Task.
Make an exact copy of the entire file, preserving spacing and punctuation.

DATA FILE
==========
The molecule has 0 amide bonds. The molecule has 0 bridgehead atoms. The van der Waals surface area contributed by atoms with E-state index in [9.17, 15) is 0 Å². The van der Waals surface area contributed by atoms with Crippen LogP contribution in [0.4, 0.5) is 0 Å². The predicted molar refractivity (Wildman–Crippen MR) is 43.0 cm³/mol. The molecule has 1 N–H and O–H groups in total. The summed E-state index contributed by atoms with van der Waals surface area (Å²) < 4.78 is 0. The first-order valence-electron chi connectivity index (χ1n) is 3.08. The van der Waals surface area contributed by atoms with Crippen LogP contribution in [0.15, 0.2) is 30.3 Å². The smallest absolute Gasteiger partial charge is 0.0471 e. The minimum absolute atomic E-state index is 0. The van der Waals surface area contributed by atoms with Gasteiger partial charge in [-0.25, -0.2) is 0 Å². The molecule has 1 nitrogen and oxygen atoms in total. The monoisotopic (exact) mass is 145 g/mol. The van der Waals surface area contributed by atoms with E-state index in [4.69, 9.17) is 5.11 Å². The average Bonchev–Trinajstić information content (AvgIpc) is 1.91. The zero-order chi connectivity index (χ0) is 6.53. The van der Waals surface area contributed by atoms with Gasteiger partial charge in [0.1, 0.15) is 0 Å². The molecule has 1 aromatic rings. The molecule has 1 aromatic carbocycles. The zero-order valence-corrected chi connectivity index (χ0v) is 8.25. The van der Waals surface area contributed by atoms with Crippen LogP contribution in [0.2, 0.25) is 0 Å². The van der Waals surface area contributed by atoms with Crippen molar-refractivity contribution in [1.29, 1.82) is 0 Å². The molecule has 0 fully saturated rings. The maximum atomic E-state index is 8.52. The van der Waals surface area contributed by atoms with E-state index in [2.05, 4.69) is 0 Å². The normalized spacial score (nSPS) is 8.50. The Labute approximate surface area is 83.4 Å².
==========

The molecule has 0 amide bonds. The molecule has 0 bridgehead atoms. The van der Waals surface area contributed by atoms with E-state index in [9.17, 15) is 0 Å². The van der Waals surface area contributed by atoms with Crippen LogP contribution in [0.4, 0.5) is 0 Å². The predicted molar refractivity (Wildman–Crippen MR) is 43.0 cm³/mol. The molecule has 1 N–H and O–H groups in total. The summed E-state index contributed by atoms with van der Waals surface area (Å²) < 4.78 is 0. The first-order valence-electron chi connectivity index (χ1n) is 3.08. The van der Waals surface area contributed by atoms with Crippen LogP contribution in [0.15, 0.2) is 30.3 Å². The smallest absolute Gasteiger partial charge is 0.0471 e. The minimum absolute atomic E-state index is 0. The van der Waals surface area contributed by atoms with Gasteiger partial charge in [-0.25, -0.2) is 0 Å². The molecule has 1 nitrogen and oxygen atoms in total. The monoisotopic (exact) mass is 145 g/mol. The van der Waals surface area contributed by atoms with E-state index in [4.69, 9.17) is 5.11 Å². The average Bonchev–Trinajstić information content (AvgIpc) is 1.91. The zero-order chi connectivity index (χ0) is 6.53. The van der Waals surface area contributed by atoms with Gasteiger partial charge in [0.1, 0.15) is 0 Å². The molecule has 1 aromatic rings. The molecule has 1 aromatic carbocycles. The zero-order valence-corrected chi connectivity index (χ0v) is 8.25. The van der Waals surface area contributed by atoms with Crippen LogP contribution in [0.2, 0.25) is 0 Å². The van der Waals surface area contributed by atoms with Crippen molar-refractivity contribution in [1.29, 1.82) is 0 Å². The molecule has 0 fully saturated rings. The maximum atomic E-state index is 8.52. The van der Waals surface area contributed by atoms with E-state index in [2.05, 4.69) is 0 Å². The normalized spacial score (nSPS) is 8.50. The Labute approximate surface area is 83.4 Å².